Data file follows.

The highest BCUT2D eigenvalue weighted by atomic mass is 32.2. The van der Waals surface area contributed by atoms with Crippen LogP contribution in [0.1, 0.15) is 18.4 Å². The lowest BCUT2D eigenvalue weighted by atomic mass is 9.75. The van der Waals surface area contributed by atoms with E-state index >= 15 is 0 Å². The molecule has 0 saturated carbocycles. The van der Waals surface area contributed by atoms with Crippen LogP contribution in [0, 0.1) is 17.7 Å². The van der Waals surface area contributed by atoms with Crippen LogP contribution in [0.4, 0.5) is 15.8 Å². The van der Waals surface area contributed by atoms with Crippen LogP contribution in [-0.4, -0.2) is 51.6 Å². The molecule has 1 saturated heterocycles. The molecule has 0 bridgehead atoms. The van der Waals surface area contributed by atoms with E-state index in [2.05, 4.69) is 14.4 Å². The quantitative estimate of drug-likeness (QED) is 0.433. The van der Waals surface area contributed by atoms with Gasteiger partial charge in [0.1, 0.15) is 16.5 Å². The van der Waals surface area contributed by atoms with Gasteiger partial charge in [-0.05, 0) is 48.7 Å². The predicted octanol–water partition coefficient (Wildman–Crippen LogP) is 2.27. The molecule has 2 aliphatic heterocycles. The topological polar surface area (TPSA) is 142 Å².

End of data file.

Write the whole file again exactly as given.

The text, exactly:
The highest BCUT2D eigenvalue weighted by atomic mass is 32.2. The van der Waals surface area contributed by atoms with Crippen LogP contribution in [0.1, 0.15) is 18.4 Å². The lowest BCUT2D eigenvalue weighted by atomic mass is 9.75. The van der Waals surface area contributed by atoms with E-state index >= 15 is 0 Å². The molecule has 0 saturated carbocycles. The van der Waals surface area contributed by atoms with Crippen LogP contribution in [0, 0.1) is 17.7 Å². The van der Waals surface area contributed by atoms with Crippen LogP contribution in [0.4, 0.5) is 15.8 Å². The van der Waals surface area contributed by atoms with Crippen LogP contribution in [-0.4, -0.2) is 51.6 Å². The molecule has 1 saturated heterocycles. The molecule has 0 bridgehead atoms. The van der Waals surface area contributed by atoms with E-state index in [2.05, 4.69) is 14.4 Å². The quantitative estimate of drug-likeness (QED) is 0.433. The van der Waals surface area contributed by atoms with Gasteiger partial charge in [0.1, 0.15) is 16.5 Å². The van der Waals surface area contributed by atoms with Gasteiger partial charge in [-0.05, 0) is 48.7 Å². The predicted octanol–water partition coefficient (Wildman–Crippen LogP) is 2.27. The molecule has 2 aliphatic heterocycles. The topological polar surface area (TPSA) is 142 Å².